A new flag called --shuffle has been added. You can use this flag to execute test cases in random order. This flag is useful in catching unintended execution order dependency between tests, which can often mean non-deterministic tests.

Thank you to Casper Beyer who contributed this feature.


deno test supports the --fail-fast flag that stops execution of test suite on first failed test. In this release we added an optional parameter to this flag, that allows specifying a threshold for stopping the execution after N failed tests.

Thank you to Yasser A.Idrissi who contributed this feature.

Add custom proxy support to fetch

Sometimes it is necessary to use an HTTP(S) proxy for outbound requests. Previously you have been able to configure this application wide with the HTTP_PROXY, HTTPS_PROXY, and NO_PROXY environment variables. This release adds support for configuring proxies on a per fetch basis.

To do this you have to create a Deno.HttpClient using the unstable Deno.createHttpClient function, and pass this client to fetch in the client parameter of the initializer:

const client = Deno.createHttpClient({
  proxy: {
    url: "",
    basicAuth: { username: "deno", password: "***" },
const response = await fetch("", { client });

Thank you to Tomofumi Chiba who contributed this feature.

AbortSignal support in readFile

This release adds support for specifying an abort signal in readFile. This allows you to terminate the reading of a file if it turns out that the file is too large, or takes too long to read.

const aborter = new AbortController();
Deno.readFile("./super_large_file.txt", { signal: aborter.signal })
  .then((data) => console.log("File read:", data.length))
  .catch((err) => console.error("File read failed:", err));
setTimeout(() => aborter.abort(), 1000);

Support for aborting in other APIs may be added in the future.

Thank you to Benjamin Gruenbaum who contributed this feature.

Deprecation of Deno.copy

This release deprecates the Deno.copy utility function in the Deno namespace. The linter will now warn of any uses of this API.

As a replacement you can use the identical copy function from

Support types option in TypeScript configuration

Deno supports a limited set of TypeScript options.

This release adds support for the types property, that can be used to include arbitrary type definitions when checking the program.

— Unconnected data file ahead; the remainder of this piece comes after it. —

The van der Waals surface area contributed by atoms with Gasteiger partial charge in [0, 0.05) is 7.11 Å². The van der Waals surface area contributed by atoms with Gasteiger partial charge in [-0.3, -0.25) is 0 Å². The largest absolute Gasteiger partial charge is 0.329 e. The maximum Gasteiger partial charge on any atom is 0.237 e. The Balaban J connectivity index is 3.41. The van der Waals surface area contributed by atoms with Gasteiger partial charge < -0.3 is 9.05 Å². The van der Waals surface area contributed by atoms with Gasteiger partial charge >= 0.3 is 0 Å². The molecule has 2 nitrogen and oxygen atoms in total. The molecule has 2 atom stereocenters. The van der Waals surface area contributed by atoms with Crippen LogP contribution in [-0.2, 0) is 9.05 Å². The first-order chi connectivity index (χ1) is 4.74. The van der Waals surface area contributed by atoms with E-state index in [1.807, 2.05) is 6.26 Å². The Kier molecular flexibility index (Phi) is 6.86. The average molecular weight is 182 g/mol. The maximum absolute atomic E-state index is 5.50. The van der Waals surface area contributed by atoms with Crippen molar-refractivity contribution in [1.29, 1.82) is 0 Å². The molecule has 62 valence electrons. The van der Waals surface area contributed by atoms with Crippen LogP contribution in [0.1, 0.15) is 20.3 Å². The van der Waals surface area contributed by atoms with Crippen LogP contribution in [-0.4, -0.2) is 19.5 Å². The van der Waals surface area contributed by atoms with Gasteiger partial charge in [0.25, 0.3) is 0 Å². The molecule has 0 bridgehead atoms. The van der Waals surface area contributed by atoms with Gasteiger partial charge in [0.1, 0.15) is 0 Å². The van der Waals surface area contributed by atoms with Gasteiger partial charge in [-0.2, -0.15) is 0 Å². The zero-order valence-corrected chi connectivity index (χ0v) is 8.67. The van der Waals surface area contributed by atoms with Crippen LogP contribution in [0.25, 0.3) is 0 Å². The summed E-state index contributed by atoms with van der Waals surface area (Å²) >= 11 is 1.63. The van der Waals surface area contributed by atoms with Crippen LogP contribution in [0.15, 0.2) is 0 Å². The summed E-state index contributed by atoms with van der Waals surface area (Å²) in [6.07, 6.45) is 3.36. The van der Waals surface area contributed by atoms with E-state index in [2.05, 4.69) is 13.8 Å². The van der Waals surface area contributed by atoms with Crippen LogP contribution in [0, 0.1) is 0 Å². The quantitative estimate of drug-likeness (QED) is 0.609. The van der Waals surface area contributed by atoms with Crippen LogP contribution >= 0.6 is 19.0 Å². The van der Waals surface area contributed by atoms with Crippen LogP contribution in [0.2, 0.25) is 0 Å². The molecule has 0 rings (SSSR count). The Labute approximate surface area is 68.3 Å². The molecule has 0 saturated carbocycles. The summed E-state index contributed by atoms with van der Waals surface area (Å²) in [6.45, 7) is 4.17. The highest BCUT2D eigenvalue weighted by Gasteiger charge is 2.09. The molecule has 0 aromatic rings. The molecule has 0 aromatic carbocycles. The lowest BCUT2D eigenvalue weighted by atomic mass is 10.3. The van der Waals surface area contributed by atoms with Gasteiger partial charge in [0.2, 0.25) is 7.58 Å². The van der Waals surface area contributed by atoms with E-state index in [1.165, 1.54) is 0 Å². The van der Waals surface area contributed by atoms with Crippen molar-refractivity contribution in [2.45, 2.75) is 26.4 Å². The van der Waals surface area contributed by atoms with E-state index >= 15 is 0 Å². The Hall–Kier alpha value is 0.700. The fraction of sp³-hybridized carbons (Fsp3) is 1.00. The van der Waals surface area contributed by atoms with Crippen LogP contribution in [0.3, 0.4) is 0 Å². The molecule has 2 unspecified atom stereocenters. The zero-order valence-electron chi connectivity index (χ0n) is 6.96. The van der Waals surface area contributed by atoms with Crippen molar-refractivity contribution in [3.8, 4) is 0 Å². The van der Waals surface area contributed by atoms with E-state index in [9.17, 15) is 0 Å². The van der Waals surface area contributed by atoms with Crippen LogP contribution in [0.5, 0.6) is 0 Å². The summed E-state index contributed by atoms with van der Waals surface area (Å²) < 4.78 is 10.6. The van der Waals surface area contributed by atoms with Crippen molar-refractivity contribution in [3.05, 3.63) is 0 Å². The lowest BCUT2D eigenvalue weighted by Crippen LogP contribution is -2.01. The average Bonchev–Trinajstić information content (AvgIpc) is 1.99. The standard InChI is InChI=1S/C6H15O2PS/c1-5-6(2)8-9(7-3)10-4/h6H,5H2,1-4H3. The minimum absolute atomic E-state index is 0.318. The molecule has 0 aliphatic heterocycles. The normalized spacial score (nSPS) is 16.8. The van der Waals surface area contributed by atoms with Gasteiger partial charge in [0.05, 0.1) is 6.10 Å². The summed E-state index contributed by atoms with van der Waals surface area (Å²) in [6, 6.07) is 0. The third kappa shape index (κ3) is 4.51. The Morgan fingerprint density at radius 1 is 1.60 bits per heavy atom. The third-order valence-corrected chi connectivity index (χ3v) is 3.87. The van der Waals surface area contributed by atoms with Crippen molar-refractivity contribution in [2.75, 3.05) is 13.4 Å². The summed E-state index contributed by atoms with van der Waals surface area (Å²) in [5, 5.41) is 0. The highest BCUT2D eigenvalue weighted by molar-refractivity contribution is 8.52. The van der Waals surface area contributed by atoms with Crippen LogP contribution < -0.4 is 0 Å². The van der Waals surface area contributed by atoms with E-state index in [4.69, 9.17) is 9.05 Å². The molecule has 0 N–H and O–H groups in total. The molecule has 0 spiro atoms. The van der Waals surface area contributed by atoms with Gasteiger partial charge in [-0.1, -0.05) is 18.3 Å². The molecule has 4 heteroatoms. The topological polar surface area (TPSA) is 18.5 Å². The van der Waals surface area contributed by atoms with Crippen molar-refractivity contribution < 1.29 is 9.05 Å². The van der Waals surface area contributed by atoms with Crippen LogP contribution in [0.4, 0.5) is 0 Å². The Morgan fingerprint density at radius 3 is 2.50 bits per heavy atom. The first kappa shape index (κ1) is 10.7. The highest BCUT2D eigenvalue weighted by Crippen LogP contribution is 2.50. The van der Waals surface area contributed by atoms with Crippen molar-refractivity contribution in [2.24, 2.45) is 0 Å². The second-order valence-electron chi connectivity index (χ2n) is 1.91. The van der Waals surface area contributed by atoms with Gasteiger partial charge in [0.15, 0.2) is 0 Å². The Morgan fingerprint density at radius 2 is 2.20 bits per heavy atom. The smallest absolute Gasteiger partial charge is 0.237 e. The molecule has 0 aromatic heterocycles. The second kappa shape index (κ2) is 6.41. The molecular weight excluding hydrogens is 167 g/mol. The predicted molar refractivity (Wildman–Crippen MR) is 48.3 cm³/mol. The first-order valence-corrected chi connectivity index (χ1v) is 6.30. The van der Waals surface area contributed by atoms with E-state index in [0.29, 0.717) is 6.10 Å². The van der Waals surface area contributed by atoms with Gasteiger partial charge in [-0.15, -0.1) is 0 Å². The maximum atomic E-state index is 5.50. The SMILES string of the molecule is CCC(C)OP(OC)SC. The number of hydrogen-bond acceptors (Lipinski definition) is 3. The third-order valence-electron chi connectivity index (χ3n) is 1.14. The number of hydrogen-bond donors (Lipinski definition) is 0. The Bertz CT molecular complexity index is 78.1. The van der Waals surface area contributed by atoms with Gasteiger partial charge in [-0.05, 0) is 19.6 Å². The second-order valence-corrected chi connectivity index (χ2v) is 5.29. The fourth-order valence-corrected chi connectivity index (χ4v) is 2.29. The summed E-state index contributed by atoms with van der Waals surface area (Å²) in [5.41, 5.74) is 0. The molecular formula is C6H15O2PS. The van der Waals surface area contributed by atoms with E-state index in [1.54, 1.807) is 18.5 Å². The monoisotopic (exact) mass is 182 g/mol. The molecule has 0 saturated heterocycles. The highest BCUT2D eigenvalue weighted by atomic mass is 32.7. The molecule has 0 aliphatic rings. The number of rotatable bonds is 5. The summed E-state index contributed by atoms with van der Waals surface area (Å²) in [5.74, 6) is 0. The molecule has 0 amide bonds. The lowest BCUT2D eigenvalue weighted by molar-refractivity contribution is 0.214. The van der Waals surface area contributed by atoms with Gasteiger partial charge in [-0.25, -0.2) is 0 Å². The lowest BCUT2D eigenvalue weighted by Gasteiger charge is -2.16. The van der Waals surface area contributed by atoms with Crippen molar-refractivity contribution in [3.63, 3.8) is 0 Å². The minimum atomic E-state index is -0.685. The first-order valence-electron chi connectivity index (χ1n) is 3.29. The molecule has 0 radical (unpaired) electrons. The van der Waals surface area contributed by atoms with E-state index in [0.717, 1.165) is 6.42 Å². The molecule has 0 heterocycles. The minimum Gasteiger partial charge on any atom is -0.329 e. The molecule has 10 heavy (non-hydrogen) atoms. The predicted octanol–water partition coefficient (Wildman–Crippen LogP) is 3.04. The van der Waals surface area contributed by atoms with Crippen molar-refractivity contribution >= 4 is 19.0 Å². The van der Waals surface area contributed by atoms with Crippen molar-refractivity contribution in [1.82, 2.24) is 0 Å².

This option is supported in type checking before program execution, the language server and the unstable Deno.emit() runtime API.

New JavaScript language features

This release upgrades the V8 JavaScript engine Deno builds on to 9.2. This adds support for the following new language features:

at() method on Array, String, and TypedArrays

The at() method returns the value at the given index. The specialty is that at() supports indexing with negative indices:

let arr = [1, 2, 3, 4];; // Returns 4

Add dayPeriod option for Intl.DateTimeFormat

A dayPeriod option (part of ECMA402 2021) has been added to the Intl.DateTimeFormat() method so the caller can format times such as “7 in the morning”, “11 in the morning”, “12 noon”, “1 in the afternoon”, “6 in the evening”, “10 at night” (or in Chinese, “清晨7時”, “上午11時”, “中午12時”, “下午1時”, “下午6時”, “晚上10時”).

Improvements to the language server

This release brings another bag of stability improvements and features to the built-in Deno language server, most notably:

Quick fix actions to ignore deno lint errors

Dependency hover information

Dependency hover information

Deno namespace is now unfrozen and configurable

Prior to this release any changes to the Deno global namespace were not possible as the object was “frozen” after the runtime was bootstrapped.

Starting with v1.12, the Deno global namespace is no longer frozen and is configurable. You can change or delete existing properties or even add new ones:


$ deno
Deno 1.11.5
exit using ctrl+d or close()
> Deno.someProperty = "foo";
Uncaught TypeError: Cannot add property someProperty, object is not extensible
    at <anonymous>:2:8


$ deno
Deno 1.12.0
exit using ctrl+d or close()
> Deno.someProperty = "foo";

This ability shouldn’t be over-used, but might come in handy during testing when you find yourself in need of for example mocking a return value from one of net API calls.

Fix concurrent dynamic imports with circular dependencies

This release fixes a long standanding issue in the implementation of ES module loading that could cause hangs or crashes if a user were to try to concurrently dynamically import code with circular dependencies. The exact cases that triggered this failure were very specific, so the bug was likely rarely seen in the wild.

If you interested in more details visit denoland/deno#3736.

Thank you to Nayeem Rahman who contributed this fix.

Web platform compatibility status update

Over the past few months we have been working to closely integrate more and more of the cross browser web platform tests suite into Deno. This test suite is used by Chrome, Firefox and Safari to verify that all engines implement web APIs in the same standardized way.

Every release we are running and passing more and more web platform tests - for example in the url suite we now have better spec compatibility than the latest versions of Chrome and Firefox. You can view our current status and compare compatibility on

A huge thanks goes out to Andreu Botella who has contributed many compatibility fixes and WPT runner improvements over the last few weeks.

Q3 2021 roadmap

We outlined planned features and release schedule for Q3 of 2021 in the roadmap issue. Feedback is appreciated.